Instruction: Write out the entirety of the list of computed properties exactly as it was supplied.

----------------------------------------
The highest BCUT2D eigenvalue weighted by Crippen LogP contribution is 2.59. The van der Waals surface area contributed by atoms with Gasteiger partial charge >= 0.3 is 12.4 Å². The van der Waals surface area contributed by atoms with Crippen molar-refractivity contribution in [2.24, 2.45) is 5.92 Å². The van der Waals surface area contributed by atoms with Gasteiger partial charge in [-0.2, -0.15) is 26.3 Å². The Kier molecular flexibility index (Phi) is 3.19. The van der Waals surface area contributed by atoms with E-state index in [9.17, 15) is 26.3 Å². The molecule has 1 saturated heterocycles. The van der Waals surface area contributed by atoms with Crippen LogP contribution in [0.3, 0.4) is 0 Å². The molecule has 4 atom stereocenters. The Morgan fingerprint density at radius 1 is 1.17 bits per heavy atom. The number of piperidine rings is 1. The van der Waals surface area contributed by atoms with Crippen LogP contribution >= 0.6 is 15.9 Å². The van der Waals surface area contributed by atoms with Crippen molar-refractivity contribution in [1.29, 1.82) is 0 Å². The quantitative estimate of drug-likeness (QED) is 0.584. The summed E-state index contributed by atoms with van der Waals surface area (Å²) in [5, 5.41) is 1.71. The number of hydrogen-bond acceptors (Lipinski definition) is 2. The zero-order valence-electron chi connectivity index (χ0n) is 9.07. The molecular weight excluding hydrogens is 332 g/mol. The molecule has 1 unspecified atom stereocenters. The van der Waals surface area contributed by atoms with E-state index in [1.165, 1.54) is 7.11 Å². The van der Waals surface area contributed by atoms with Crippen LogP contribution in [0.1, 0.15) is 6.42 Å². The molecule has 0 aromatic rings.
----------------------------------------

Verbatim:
The highest BCUT2D eigenvalue weighted by Crippen LogP contribution is 2.59. The van der Waals surface area contributed by atoms with Gasteiger partial charge >= 0.3 is 12.4 Å². The van der Waals surface area contributed by atoms with Crippen molar-refractivity contribution in [2.24, 2.45) is 5.92 Å². The van der Waals surface area contributed by atoms with Gasteiger partial charge in [-0.2, -0.15) is 26.3 Å². The Kier molecular flexibility index (Phi) is 3.19. The van der Waals surface area contributed by atoms with E-state index in [9.17, 15) is 26.3 Å². The molecule has 1 saturated heterocycles. The van der Waals surface area contributed by atoms with Crippen LogP contribution in [0.3, 0.4) is 0 Å². The molecule has 4 atom stereocenters. The Morgan fingerprint density at radius 1 is 1.17 bits per heavy atom. The number of piperidine rings is 1. The van der Waals surface area contributed by atoms with Crippen LogP contribution >= 0.6 is 15.9 Å². The van der Waals surface area contributed by atoms with Crippen molar-refractivity contribution in [1.29, 1.82) is 0 Å². The quantitative estimate of drug-likeness (QED) is 0.584. The summed E-state index contributed by atoms with van der Waals surface area (Å²) in [5, 5.41) is 1.71. The number of hydrogen-bond acceptors (Lipinski definition) is 2. The zero-order valence-electron chi connectivity index (χ0n) is 9.07. The molecular weight excluding hydrogens is 332 g/mol. The molecule has 1 unspecified atom stereocenters. The van der Waals surface area contributed by atoms with E-state index in [1.165, 1.54) is 7.11 Å². The van der Waals surface area contributed by atoms with Crippen LogP contribution in [0.1, 0.15) is 6.42 Å². The molecule has 0 aromatic rings.